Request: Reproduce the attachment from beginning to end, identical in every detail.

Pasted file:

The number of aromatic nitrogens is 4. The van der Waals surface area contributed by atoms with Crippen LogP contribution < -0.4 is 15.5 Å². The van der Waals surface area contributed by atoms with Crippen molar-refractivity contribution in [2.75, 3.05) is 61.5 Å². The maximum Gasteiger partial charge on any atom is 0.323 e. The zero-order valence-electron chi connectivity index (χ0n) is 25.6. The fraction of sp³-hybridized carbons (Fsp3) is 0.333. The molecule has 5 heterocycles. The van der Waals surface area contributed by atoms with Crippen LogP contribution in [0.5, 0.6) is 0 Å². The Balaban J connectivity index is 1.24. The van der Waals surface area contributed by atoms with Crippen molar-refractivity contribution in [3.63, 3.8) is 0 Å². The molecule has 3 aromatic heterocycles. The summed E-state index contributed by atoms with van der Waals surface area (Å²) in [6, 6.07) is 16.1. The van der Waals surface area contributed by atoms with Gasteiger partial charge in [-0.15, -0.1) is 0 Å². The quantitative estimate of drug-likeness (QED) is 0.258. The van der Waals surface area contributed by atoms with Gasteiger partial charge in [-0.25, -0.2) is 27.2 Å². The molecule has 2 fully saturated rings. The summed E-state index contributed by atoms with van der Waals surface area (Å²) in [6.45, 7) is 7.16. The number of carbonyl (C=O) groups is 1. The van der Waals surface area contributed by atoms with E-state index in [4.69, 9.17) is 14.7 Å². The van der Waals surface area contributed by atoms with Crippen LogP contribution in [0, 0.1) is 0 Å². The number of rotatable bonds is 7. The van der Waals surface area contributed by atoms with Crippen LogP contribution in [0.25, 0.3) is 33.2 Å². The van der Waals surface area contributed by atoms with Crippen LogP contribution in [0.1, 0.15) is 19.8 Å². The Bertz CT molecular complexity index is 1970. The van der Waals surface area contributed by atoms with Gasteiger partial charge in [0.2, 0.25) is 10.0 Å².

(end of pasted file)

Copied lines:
The number of aromatic nitrogens is 4. The van der Waals surface area contributed by atoms with Crippen LogP contribution < -0.4 is 15.5 Å². The van der Waals surface area contributed by atoms with Crippen molar-refractivity contribution in [2.75, 3.05) is 61.5 Å². The maximum Gasteiger partial charge on any atom is 0.323 e. The zero-order valence-electron chi connectivity index (χ0n) is 25.6. The fraction of sp³-hybridized carbons (Fsp3) is 0.333. The molecule has 5 heterocycles. The van der Waals surface area contributed by atoms with Crippen LogP contribution in [0.5, 0.6) is 0 Å². The Balaban J connectivity index is 1.24. The van der Waals surface area contributed by atoms with Crippen molar-refractivity contribution in [3.63, 3.8) is 0 Å². The molecule has 3 aromatic heterocycles. The summed E-state index contributed by atoms with van der Waals surface area (Å²) in [6, 6.07) is 16.1. The van der Waals surface area contributed by atoms with Gasteiger partial charge in [-0.15, -0.1) is 0 Å². The quantitative estimate of drug-likeness (QED) is 0.258. The van der Waals surface area contributed by atoms with Gasteiger partial charge in [-0.25, -0.2) is 27.2 Å². The molecule has 2 fully saturated rings. The summed E-state index contributed by atoms with van der Waals surface area (Å²) in [6.45, 7) is 7.16. The number of carbonyl (C=O) groups is 1. The van der Waals surface area contributed by atoms with E-state index in [4.69, 9.17) is 14.7 Å². The van der Waals surface area contributed by atoms with Crippen LogP contribution in [0, 0.1) is 0 Å². The number of rotatable bonds is 7. The van der Waals surface area contributed by atoms with Crippen LogP contribution in [0.25, 0.3) is 33.2 Å². The van der Waals surface area contributed by atoms with Crippen LogP contribution in [0.1, 0.15) is 19.8 Å². The Bertz CT molecular complexity index is 1970. The van der Waals surface area contributed by atoms with Gasteiger partial charge in [0.2, 0.25) is 10.0 Å².